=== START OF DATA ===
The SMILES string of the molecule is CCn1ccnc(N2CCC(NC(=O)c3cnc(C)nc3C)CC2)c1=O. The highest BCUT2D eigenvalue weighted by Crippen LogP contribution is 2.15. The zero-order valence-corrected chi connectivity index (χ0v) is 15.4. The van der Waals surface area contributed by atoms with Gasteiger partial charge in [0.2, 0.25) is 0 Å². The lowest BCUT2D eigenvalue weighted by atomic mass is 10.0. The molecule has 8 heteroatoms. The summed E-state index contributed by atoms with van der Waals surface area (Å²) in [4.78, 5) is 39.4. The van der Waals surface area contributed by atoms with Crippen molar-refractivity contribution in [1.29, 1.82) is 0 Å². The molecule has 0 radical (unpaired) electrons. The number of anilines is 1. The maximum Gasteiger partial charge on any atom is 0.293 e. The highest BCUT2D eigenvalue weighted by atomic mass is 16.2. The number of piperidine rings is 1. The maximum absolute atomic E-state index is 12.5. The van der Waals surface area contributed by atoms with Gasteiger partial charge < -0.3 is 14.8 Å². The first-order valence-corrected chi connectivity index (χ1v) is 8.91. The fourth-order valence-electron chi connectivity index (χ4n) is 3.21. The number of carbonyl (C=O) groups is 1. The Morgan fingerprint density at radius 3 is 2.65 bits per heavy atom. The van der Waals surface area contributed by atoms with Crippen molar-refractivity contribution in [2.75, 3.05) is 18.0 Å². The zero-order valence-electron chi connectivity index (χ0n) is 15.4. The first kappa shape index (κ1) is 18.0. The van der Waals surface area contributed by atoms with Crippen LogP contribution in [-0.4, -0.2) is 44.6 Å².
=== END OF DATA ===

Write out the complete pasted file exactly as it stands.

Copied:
The SMILES string of the molecule is CCn1ccnc(N2CCC(NC(=O)c3cnc(C)nc3C)CC2)c1=O. The highest BCUT2D eigenvalue weighted by Crippen LogP contribution is 2.15. The zero-order valence-corrected chi connectivity index (χ0v) is 15.4. The van der Waals surface area contributed by atoms with Gasteiger partial charge in [0.2, 0.25) is 0 Å². The lowest BCUT2D eigenvalue weighted by atomic mass is 10.0. The molecule has 8 heteroatoms. The summed E-state index contributed by atoms with van der Waals surface area (Å²) in [4.78, 5) is 39.4. The van der Waals surface area contributed by atoms with Crippen molar-refractivity contribution in [1.29, 1.82) is 0 Å². The molecule has 0 radical (unpaired) electrons. The number of anilines is 1. The maximum Gasteiger partial charge on any atom is 0.293 e. The highest BCUT2D eigenvalue weighted by atomic mass is 16.2. The number of piperidine rings is 1. The maximum absolute atomic E-state index is 12.5. The van der Waals surface area contributed by atoms with Gasteiger partial charge < -0.3 is 14.8 Å². The first-order valence-corrected chi connectivity index (χ1v) is 8.91. The fourth-order valence-electron chi connectivity index (χ4n) is 3.21. The number of carbonyl (C=O) groups is 1. The Morgan fingerprint density at radius 3 is 2.65 bits per heavy atom. The van der Waals surface area contributed by atoms with Crippen molar-refractivity contribution in [2.75, 3.05) is 18.0 Å². The zero-order valence-electron chi connectivity index (χ0n) is 15.4. The first kappa shape index (κ1) is 18.0. The van der Waals surface area contributed by atoms with Crippen LogP contribution in [-0.4, -0.2) is 44.6 Å².